I’ve heard the claim that the Bible is the largest selling book in the world, and it is also the least read book in the world. I can imagine this might have some validity. If this is more than an urban legend, how can we be stimulated to read the Bible more?
I guess this also begs the question, why read the Bible? I’ve heard the argument that you go to church and hear the Bible plenty. That should be enough, right?
I guess such a cursory experience with the Scripture would be adequate if the book was merely a collection of wise or ok or decent sayings and stories. Things to ponder perhaps that might help you be a better person if you had such an inclination and need. It’s just a book to help you be a good person, isn’t it?
That could be the problem. If it was just a collection of human wisdom culled throughout the ages, then just about any book would do, and I suppose usually does for a lot of folk. You could use any text, say from Confucius in the ancient world to “I’m OK, You’re OK,” from the 1970s. Why resort to a ponderous book like the Bible?
First the Bible doesn’t claim to be the culmination of man’s wisdom gathered on his evolutionary journey from caveman to “ascended being.” If read from cover to cover it makes a unique claim that the God who created all things has been intimately engaged with His creation from the beginning. So much so that He became man, walked among us, was rejected by us and killed by us. And with His overcoming that ultimate sacrifice gave mankind a way to return to fellowship. It is that fellowship that is at the root of the Bible. First the enjoyment of it, then its loss, then its recovery. There isn’t another book like it.
But is that enough to compel us to read the Bible? Recall an early time getting to know that special person, boyfriend, girlfriend, those glorious days of romance and discovery, where every waking thought was of that person, you were giddy at the though of your next meeting. Love letters left on each others car windshields of school lockers were treasured to read over and over again, weighing the meaning of every thought and word.
The Word of God is like that, at least from His perspective. Somehow we don’t quite treat His word with the same contemplative ardor. Though shouldn’t we? Isn’t it the same? How about:
Psa 1:2 But his delight is in the law of the LORD, And in His law he meditates day and night.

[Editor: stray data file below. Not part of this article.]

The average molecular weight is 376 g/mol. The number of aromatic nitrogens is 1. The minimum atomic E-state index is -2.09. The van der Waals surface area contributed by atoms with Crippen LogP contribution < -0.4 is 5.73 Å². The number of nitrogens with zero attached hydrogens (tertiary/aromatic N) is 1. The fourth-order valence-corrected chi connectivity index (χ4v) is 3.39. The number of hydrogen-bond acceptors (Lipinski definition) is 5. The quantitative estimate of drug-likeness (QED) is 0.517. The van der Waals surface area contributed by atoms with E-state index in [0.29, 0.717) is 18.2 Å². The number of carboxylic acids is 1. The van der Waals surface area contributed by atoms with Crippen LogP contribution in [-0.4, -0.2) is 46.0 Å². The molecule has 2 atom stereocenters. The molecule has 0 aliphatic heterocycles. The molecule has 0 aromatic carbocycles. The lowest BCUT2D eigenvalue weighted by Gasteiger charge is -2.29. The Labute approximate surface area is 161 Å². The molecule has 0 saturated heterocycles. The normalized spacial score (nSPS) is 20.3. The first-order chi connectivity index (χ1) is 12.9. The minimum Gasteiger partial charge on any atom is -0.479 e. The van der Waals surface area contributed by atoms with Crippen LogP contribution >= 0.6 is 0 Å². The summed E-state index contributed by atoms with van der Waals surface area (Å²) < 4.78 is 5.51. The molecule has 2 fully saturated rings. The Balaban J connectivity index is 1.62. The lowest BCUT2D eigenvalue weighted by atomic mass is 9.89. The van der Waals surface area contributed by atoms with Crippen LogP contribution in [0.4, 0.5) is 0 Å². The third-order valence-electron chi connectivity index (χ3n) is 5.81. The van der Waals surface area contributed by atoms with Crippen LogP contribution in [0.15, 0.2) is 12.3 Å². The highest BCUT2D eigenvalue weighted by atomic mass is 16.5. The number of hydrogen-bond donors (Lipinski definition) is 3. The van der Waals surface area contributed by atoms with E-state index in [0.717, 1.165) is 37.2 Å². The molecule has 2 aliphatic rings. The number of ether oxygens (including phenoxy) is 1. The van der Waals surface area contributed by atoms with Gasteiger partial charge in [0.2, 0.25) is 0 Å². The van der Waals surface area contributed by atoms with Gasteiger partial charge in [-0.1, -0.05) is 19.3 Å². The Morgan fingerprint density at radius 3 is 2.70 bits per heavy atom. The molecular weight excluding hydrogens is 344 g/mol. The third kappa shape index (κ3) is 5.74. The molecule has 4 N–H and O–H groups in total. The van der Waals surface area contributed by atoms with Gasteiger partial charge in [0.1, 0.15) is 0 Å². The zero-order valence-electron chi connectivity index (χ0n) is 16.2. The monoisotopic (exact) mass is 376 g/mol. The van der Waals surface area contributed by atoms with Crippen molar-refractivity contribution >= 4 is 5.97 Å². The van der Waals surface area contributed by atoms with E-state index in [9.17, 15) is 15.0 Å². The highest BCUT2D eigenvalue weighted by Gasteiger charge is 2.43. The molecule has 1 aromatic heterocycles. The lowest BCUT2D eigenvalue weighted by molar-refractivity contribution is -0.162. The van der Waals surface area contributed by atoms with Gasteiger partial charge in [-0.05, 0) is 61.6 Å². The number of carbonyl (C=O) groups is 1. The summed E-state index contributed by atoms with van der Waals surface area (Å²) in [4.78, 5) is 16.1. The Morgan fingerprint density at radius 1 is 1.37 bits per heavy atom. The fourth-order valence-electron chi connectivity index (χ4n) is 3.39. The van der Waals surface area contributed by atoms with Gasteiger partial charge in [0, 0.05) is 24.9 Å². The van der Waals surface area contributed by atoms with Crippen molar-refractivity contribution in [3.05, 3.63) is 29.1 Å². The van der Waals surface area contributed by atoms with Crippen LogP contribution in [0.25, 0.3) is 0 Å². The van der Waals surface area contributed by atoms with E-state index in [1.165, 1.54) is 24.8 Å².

Psa 40:8 I delight to do Your will, O my God; Your Law is within my heart.”
Psa 104:33 I will sing to the LORD as long as I live; I will sing praise to my God while I have my being.
Psa 104:34 Let my meditation be pleasing to Him; As for me, I shall be glad in the LORD.
There is a delight in that relationship that constrains us to ponder His grace and mercy towards us. And why wouldn’t we be so enamored with the one who gave us His life for our own just because He loved us. Why wouldn’t we read and reread how He came to save us and call us to His blessing. Such a love letter has never been known, as that which He wrote to us.
How else but in such a frame of mind of joy and peace should we regard the word of our beloved Lord. How difficult is it to put yourself in a mood to consider the person He is and the things He’s done if we care little for those things in the first place, if our heart is less than fully engaged with Him? If we are little thrilled with His grace how much like work and drudgery it is to pick up a Bible and read about Him, especially when there are so many wonderful diversions of this world that keep us occupied, right?
True, after a brutal day at work when all the soul is seemingly sucked out of you that when you get home you can barely concentrate to read the paper, eat dinner, talk with your spouse, pet the cat, watch TV. But actually, taking the effort to pick up the Word, using a current version of Scripture that speaks the language of today, you just may find that even for a few minutes of dwelling on the thoughts and acts of God you may find a little rest for your weary soul. Psa 94:19 When my anxious thoughts multiply within me, Your consolations delight my soul. His Word has a way of refreshing the exhausted, and you may agree with the Psalmist: Psa 119:92 If Your law had not been my delight, Then I would have perished in my affliction. And you might find yourself spending more time than you expected in His company.
[Scriptures taken from the New American Standard Bible © 1995]